In order to better understand the molecular basis of prostatic tumors, the CAGE-Cancer project, recently undertaken by the University of São Paulo, Brazil, searched for and identified several induced genes in high graded prostatic carcinoma (Reis et al, 2004), among which was PPM1D (protein phosphatase dependent of magnesium 1D), a member of PP2C family. PPM1D encodes a serine/threonine phosphatase of ubiquitous expression, nuclear localization and a well known modulation by p53 upon cell stress. PPM1D is also associated with cell cycle progression through dephosphorylation and inactivation of p38MAPK, resulting in downregulation of several tumor suppressor genes, such as p53, p16INK4a and p14ARF. To asses whether PPM1D induction is a general mechanism of cell transformation, we quantified PPM1D expression in a panel of cell lines composed by five distinct tissues. In all cases, we observed higher PPM1D expression in more transformed cell lines, suggesting its oncogenic potencial for many different cell models. It is well known that androgens are important for prostate proliferation, development and tumor progression, therefore we decided to analyze PPM1D expression in the LNCaP prostate cell line after treatment, for different periods of time, with synthetic androgen (R1881). Ours results show that after a 4h treatment, it was possible to visualize an induction of PPM1D expression and this induction is maintained for up to 24h. The dose-response curve indicated a direct correlation between androgen concentration and PPM1D transcript levels. To confirm that the PPM1D induction by R1881 was due to the androgen receptor (AR) we treated LNCap with Casodex (AR inhibitor) in addition to R1881. This led to complete abrogation of PPM1D induction by androgen, showing that this regulation is dependent on active androgen receptor. Further studies are in progress to characterize whether the androgen receptor is able to bind to the PPM1D promoter and directly induce PPM1D expression, since we have already identified one androgen responsive element in the PPM1D promoter using the CONSITE software, suggesting a direct mechanism. We have also cloned the complete PPM1D cDNA and the specific shPPM1D aiming at functional analysis of PPM1D in prostate cell lines. Our results show that PPM1D is upregulated in more transformed, high grade prostate tumors and is induced by androgens, strongly suggesting its involvement in prostate tumor progression. Financial Support: CNPq, FAPESP, FINEP and PRP-USP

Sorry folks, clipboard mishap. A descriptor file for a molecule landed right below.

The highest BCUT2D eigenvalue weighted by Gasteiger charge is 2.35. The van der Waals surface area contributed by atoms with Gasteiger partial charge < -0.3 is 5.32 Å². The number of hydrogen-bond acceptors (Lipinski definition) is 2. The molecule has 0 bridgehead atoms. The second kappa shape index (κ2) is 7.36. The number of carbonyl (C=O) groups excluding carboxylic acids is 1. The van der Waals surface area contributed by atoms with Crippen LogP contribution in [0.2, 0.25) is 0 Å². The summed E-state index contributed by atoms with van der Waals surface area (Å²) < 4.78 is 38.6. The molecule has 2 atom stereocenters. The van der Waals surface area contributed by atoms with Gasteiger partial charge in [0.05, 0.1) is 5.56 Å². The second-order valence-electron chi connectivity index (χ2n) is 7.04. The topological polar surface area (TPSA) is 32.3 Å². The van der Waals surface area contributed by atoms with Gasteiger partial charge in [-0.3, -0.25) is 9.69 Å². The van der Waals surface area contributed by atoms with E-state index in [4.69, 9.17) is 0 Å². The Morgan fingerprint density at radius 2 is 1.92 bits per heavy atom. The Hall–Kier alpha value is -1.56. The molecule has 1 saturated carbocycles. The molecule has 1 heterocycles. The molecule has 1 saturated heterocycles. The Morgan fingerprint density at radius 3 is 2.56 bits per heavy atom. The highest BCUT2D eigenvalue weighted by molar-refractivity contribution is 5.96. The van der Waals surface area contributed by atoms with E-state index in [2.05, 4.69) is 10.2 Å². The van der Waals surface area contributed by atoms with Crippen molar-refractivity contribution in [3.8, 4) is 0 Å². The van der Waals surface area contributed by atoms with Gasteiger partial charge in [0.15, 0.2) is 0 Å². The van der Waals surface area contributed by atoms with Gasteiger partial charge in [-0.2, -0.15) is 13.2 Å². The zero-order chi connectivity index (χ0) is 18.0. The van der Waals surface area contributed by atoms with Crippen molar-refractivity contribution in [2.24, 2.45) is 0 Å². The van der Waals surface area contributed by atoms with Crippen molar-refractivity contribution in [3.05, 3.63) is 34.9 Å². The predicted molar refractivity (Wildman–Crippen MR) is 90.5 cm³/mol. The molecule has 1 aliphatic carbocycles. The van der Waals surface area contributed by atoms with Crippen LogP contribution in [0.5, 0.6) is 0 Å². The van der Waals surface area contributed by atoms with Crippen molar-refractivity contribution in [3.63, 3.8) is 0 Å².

[Proc Amer Assoc Cancer Res, Volume 47, 2006]